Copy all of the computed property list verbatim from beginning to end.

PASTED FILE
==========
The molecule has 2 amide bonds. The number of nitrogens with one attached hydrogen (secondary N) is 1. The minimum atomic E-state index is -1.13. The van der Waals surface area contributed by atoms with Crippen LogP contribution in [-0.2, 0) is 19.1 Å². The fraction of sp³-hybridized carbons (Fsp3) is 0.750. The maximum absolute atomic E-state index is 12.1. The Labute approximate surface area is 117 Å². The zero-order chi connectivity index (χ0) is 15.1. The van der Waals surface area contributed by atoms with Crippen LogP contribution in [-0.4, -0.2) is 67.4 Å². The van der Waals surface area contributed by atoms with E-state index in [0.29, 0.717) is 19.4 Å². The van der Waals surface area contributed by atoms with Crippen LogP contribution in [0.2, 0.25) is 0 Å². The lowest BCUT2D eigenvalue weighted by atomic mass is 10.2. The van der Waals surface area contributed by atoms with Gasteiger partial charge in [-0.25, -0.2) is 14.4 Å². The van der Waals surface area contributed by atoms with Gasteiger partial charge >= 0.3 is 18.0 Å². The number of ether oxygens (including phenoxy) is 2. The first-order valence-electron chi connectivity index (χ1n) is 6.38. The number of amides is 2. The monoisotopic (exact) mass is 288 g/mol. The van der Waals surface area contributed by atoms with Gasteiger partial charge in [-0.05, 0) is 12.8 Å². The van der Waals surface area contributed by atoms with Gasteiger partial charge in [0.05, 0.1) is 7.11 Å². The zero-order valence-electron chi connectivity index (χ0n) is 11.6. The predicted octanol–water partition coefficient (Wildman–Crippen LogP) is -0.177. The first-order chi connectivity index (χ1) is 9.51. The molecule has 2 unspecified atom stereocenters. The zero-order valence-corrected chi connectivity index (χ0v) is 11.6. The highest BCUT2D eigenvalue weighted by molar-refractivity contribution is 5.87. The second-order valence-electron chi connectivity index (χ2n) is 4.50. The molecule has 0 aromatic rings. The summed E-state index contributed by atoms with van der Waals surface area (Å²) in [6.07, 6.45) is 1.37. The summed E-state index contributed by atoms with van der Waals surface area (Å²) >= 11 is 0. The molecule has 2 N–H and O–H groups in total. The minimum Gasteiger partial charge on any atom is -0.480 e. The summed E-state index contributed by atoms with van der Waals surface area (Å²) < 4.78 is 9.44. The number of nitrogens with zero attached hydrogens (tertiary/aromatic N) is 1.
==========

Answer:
The molecule has 2 amide bonds. The number of nitrogens with one attached hydrogen (secondary N) is 1. The minimum atomic E-state index is -1.13. The van der Waals surface area contributed by atoms with Crippen LogP contribution in [-0.2, 0) is 19.1 Å². The fraction of sp³-hybridized carbons (Fsp3) is 0.750. The maximum absolute atomic E-state index is 12.1. The Labute approximate surface area is 117 Å². The zero-order chi connectivity index (χ0) is 15.1. The van der Waals surface area contributed by atoms with Crippen LogP contribution in [-0.4, -0.2) is 67.4 Å². The van der Waals surface area contributed by atoms with E-state index in [0.29, 0.717) is 19.4 Å². The van der Waals surface area contributed by atoms with Crippen LogP contribution in [0.2, 0.25) is 0 Å². The lowest BCUT2D eigenvalue weighted by atomic mass is 10.2. The van der Waals surface area contributed by atoms with Gasteiger partial charge in [-0.25, -0.2) is 14.4 Å². The van der Waals surface area contributed by atoms with Gasteiger partial charge >= 0.3 is 18.0 Å². The number of ether oxygens (including phenoxy) is 2. The first-order valence-electron chi connectivity index (χ1n) is 6.38. The number of amides is 2. The monoisotopic (exact) mass is 288 g/mol. The van der Waals surface area contributed by atoms with Gasteiger partial charge in [-0.05, 0) is 12.8 Å². The van der Waals surface area contributed by atoms with Gasteiger partial charge in [0.05, 0.1) is 7.11 Å². The zero-order valence-electron chi connectivity index (χ0n) is 11.6. The predicted octanol–water partition coefficient (Wildman–Crippen LogP) is -0.177. The first-order chi connectivity index (χ1) is 9.51. The molecule has 2 unspecified atom stereocenters. The zero-order valence-corrected chi connectivity index (χ0v) is 11.6. The highest BCUT2D eigenvalue weighted by molar-refractivity contribution is 5.87. The second-order valence-electron chi connectivity index (χ2n) is 4.50. The molecule has 0 aromatic rings. The summed E-state index contributed by atoms with van der Waals surface area (Å²) in [6.07, 6.45) is 1.37. The summed E-state index contributed by atoms with van der Waals surface area (Å²) >= 11 is 0. The molecule has 2 N–H and O–H groups in total. The minimum Gasteiger partial charge on any atom is -0.480 e. The summed E-state index contributed by atoms with van der Waals surface area (Å²) < 4.78 is 9.44. The number of nitrogens with zero attached hydrogens (tertiary/aromatic N) is 1.